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Canadian Whisky – the Comeback Category

June 1, 2011

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The “Comeback Category” has a Single Barrel and a Small Batch Offering To Fit Any Budget

NEW ORLEANS, LA. (June 1, 2011) – With Father’s Day just around the corner, it’s time to get dear ol’ dad some amazing new whisky from a long forgotten category.

Until recently, Canadian whisky had declined in prestige as consumer tastes moved to products like Bourbon and Scotch. But that is changing and Canadian Whisky is now enjoying a renaissance of sorts as distillers like Sazerac have come out with premium offerings such as Caribou Crossing, the world’s first single barrel Canadian whisky, and Royal Canadian Small Batch Canadian whisky.

“We introduced Caribou Crossing and Royal Canadian Small Batch last Spring and both brands are really starting to gain traction,” said Kevin Richards, Canadian Whisky brand manager at Sazerac, “Consumers are starting to become interested again in the Canadian whisky segment and with both of these brands picking up some very nice awards and ratings in the last year, consumers are becoming curious about rediscovering this once very popular segment of the liquor store.”

In the past year, Caribou Crossing has received a 93 rating from John Hansell at Malt Advocate; was named “2010 Canadian Whisky of the Year” by canadianwhisky.org; won a double gold medal at the 2010 San Francisco World Spirits Competition; a gold medal and “90” rating from Tastings.com (Beverage Testing Institute); a gold medal and “90” rating at the 2010 Ultimate Spirits Challenge; a silver medal and best in class at the 2010 International Wine and Spirits Competition; and a bronze medal at the 2010 Los Angeles International Wine and Spirits Competition.

Whisky buffs can expect to taste radiantly-hued nectar with a nod to the tantalizing silky texture provided by the barrel. The rye grain cuts through the wood flavors making its spicy presence known without risking the creamy vanilla custard smoothness. The finish is oak with an orangey tang.

Not to be outdone, Royal Canadian Small Batch won a gold medal and “90” rating from Tastings.com (Beverage Testing Institute); a “90” rating from Wine Enthusiast; a silver medal in the 2011 Ultimate Spirits Challenge; and a bronze medal at the 2011 World Spirits Competition. Royal Canadian is sweet and smoky like a Memphis BBQ. The initial sip is velvety smooth with huge flavors. There is a nutty praline sweetness that slides through the creamy rich sensations. The finish is a bold reminder that this is whiskey and the citrus-spicy conclusion just leaves you with the desire for the next notable sip.

“Both Caribou Crossing and Royal Canadian are leading the comeback for the Canadian whisky category. When you can offer something new and different such as a single barrel or small batch, consumers are starting to realize that the category has merit and has changed from what their parents used to drink,” said Drew Mayville, Sazerac’s master blender who created both Caribou Crossing and Royal Canadian Small Batch. “The whole Canadian whisky market has so much potential right now and it’s really an exciting time to be in on it.”
It was Mayville himself who hand-selected the barrels used for Caribou Crossing, choosing the most mature and flavor-rich samples available and overseeing the bottling of each individual barrel.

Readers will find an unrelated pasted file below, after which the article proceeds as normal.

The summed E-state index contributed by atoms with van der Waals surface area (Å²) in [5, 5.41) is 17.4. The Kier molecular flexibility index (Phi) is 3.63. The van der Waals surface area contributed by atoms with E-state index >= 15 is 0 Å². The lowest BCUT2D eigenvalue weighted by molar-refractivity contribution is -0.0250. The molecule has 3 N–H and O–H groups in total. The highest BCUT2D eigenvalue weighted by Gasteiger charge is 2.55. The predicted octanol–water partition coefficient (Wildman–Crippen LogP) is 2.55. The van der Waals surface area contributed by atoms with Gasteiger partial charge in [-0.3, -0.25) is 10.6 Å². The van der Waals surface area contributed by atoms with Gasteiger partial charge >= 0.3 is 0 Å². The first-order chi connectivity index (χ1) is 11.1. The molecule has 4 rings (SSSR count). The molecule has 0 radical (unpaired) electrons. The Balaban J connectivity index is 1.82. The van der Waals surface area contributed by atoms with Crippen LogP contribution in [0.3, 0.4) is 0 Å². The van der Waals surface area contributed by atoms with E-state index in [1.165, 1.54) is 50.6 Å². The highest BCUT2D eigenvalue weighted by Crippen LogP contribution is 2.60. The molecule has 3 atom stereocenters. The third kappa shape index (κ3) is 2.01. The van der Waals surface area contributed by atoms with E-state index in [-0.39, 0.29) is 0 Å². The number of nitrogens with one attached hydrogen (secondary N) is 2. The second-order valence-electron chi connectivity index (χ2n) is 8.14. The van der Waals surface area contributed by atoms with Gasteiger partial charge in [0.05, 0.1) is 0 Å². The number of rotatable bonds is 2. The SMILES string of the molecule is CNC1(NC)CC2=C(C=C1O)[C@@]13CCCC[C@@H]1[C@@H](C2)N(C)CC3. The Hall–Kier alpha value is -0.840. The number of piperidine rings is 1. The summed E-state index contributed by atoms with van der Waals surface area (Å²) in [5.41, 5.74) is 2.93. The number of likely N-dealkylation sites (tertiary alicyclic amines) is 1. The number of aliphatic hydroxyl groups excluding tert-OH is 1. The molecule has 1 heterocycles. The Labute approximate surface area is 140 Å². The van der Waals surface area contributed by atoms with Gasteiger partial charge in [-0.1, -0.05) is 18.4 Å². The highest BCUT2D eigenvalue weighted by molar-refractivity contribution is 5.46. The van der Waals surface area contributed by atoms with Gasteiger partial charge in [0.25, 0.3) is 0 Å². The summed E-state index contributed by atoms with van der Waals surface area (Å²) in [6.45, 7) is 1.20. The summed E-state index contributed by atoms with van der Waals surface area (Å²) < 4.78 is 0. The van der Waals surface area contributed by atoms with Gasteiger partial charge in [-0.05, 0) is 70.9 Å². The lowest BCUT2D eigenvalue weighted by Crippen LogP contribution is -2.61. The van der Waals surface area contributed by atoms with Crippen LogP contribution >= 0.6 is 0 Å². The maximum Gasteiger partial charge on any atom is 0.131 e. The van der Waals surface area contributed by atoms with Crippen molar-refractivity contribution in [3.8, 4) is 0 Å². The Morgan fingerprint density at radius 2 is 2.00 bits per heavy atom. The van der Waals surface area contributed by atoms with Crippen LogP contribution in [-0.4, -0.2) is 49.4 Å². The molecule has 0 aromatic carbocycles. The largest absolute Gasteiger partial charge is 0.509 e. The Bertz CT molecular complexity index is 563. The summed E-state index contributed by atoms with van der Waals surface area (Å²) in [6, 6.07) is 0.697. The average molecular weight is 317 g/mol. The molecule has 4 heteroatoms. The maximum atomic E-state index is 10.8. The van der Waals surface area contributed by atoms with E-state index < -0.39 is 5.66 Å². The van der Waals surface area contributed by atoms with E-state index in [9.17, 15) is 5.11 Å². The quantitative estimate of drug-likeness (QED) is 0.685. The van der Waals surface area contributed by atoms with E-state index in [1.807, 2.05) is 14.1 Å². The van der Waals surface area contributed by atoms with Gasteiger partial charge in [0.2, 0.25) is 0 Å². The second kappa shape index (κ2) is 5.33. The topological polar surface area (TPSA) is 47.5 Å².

The Royal Canadian Small Batch underwent the same stringent selection process under Mayville’s watchful eye.
The two Canadian whiskies make ideal gifts for Father’s Day, and are at price points for discriminating budgets. The Caribou Crossing retails for $49.99 for a 750 ml and the Royal Canadian Small Batch is $24.99 for a 750 ml.
As an extra bonus, Caribou Crossing comes in an elegant gift box, taking care of the gift wrapping for you. But no matter which one you choose, dad will know you think he’s hip too with a gift of this fine Canadian whisky.

Caribou Crossing is reviewed here.

Royal Canadian Small Batch is reviewed here.


Comments

3 Responses to “Canadian Whisky – the Comeback Category”

  1. Piers:

    Royal Canadian still not available in AB. At $25 (estimated, the Caribou I bought was nearly double, and still worth it) it’s not a bank breaker to take a chance on, but after only 3.5 stars here and an 81 from J. Hansell, this wasn’t really on my radar..

    Perhaps I’m being a bit too cynical, but this sort of reads like a Father’s Day advertisement from Sazerac

  2. Rob:

    Piers Caribou Crossing is 85 bucks in Toronto sold out at the moment and hopefully returning soon. I have bought 4 bottles at this price point and feel its worth every penny. The only Whiskey I can say comes close at the moment after trying Crown Cask 16, Wisers 18year,Wisers Legacy is Forty Creek Confederation Oak Select. If you haven’t already tried Caribou get it tomorrow you won’t be disapointed.

  3. Shaggy:

    I’ve bought three bottles of Caribou Crossing @ $47.25 in the past month. One is in my liquor cabinet and the other two I’ve taken to parties to share and left the remainder with the hosts. My circle of friends generally drink Canadian whisky, mostly Forty Creek.

    We all agree that this is fine whisky, but that it’s priced a bit high. I haven’t seen the Royal Canadian yet, but I’m definitely interested. I’ll keep a bottle around, in the same way I’ve generally got a bottle of CR16, for variety, but at the price point I think Double Barrel is better and Confederation Oak Reserve is considerably better.

    I couldn’t be happier with what’s happening in Canadian Whisky and feel happy to have known long enough to have been able to cellar some really good ones.


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